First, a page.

Client’s Challenge: The Phone Rings Again – with a Request for Strategic Communications Support
“We’d like to engage you again for some follow-on work,” the executive said. One year earlier, this global industry leader – accelerating its shift in focus from manufacturing to services – had tapped Hillard Heintze to help define the strategic messaging and communications positioning critical to this major transformation in its global strategy and business model.
Our Solution: Defining the Messaging for a $6 Billion Subsidiary
Working with a very small, elite, board-commissioned client team, Hillard Heintze interviewed 22 senior executives and technical thought leaders responsible for the performance of a $6 billion subsidiary. Next, we authored an integrated set of Strategic Communications Plans – at three levels of the enterprise: (1) for the multi-billion dollar enterprise as a whole; (2) for one of its largest subsidiaries; and (3) for three of the subsidiary’s fastest-growing business opportunities.
Hillard Heintze designed these communications plans to be (1) vertically integrated from enterprise down to divisions, and (2) horizontally balanced across the three opportunities to produce cascading tiers of consistent messaging tailored by opportunity and audience. These plans addressed high-level messaging elements that “told the company’s story” in a compelling, graphically rich way.s
Impact on the Client: Communications Roadmaps for Executive, Sales and Marketing Teams
Each of these deliverables defined and articulated the strategic communications elements. They included brief statements of strategic context at the appropriate level, i.e., enterprise, business and division. They also incorporated overall narrative, value propositions, differentiators and key messages for both external and internal audiences – from executives in sales and business development to key business and channel partners. Each plan featured competitive messaging analysis, definitions of the target audiences and sample quotes voicing their expectations. These elements are dynamic: they will continue to evolve as the enterprise learns about its audience and refines its communications.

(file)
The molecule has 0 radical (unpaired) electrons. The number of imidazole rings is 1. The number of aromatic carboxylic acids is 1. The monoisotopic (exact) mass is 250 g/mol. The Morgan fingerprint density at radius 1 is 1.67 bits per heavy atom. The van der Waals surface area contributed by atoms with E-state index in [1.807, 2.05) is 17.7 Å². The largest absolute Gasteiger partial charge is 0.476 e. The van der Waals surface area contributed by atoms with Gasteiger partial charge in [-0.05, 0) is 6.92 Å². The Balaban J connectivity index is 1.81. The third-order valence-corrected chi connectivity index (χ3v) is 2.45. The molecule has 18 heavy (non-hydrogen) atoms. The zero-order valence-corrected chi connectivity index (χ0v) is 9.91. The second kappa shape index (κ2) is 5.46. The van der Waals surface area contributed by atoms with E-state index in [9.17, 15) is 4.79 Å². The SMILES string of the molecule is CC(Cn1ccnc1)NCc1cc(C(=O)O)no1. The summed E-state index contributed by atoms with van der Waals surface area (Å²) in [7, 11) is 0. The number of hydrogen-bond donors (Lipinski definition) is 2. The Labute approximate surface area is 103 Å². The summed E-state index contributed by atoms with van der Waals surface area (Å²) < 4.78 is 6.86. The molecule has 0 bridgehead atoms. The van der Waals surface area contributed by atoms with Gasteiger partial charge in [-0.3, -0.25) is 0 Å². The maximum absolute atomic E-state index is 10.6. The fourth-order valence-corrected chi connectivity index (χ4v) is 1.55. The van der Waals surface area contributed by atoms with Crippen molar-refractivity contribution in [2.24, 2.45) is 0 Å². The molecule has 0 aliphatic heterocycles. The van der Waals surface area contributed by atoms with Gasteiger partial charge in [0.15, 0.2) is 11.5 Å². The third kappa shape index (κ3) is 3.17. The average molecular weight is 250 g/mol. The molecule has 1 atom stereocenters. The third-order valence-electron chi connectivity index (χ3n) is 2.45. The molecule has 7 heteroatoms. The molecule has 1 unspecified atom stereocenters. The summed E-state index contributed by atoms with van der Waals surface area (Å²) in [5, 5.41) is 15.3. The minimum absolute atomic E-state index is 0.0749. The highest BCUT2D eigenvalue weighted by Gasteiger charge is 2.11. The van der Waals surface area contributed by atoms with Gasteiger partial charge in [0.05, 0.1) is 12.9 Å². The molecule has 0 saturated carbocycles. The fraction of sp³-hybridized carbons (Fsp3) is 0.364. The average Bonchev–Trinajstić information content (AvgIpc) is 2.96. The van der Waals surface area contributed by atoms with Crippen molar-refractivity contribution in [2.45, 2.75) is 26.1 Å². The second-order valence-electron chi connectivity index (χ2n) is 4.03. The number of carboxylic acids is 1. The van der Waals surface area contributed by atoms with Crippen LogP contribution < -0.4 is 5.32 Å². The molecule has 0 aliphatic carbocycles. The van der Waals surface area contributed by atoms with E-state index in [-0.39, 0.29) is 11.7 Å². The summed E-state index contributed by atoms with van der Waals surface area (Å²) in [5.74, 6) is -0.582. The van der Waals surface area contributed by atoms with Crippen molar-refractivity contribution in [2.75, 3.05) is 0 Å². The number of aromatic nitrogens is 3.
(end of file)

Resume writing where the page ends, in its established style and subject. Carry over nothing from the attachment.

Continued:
Unplugged: The Project Manager's Post-Engagement Perspective
“Consider an orchestra – and how the violins lead the narrative. That’s what we had to do here.
In any massive organization, there are so many departments and internal agendas. Let every one of them play their own instrument, and the outcome will be terribly discordant.
In this case, other instruments started the show. Think of the second movement in Beethoven’s Fifth Symphony. The board makes a set of high-risk but game-changing decisions. Those are the oboes and clarinets. At some point, the violins begin the story. Then, as the other instruments draw you more deeply into the story, you are transformed.”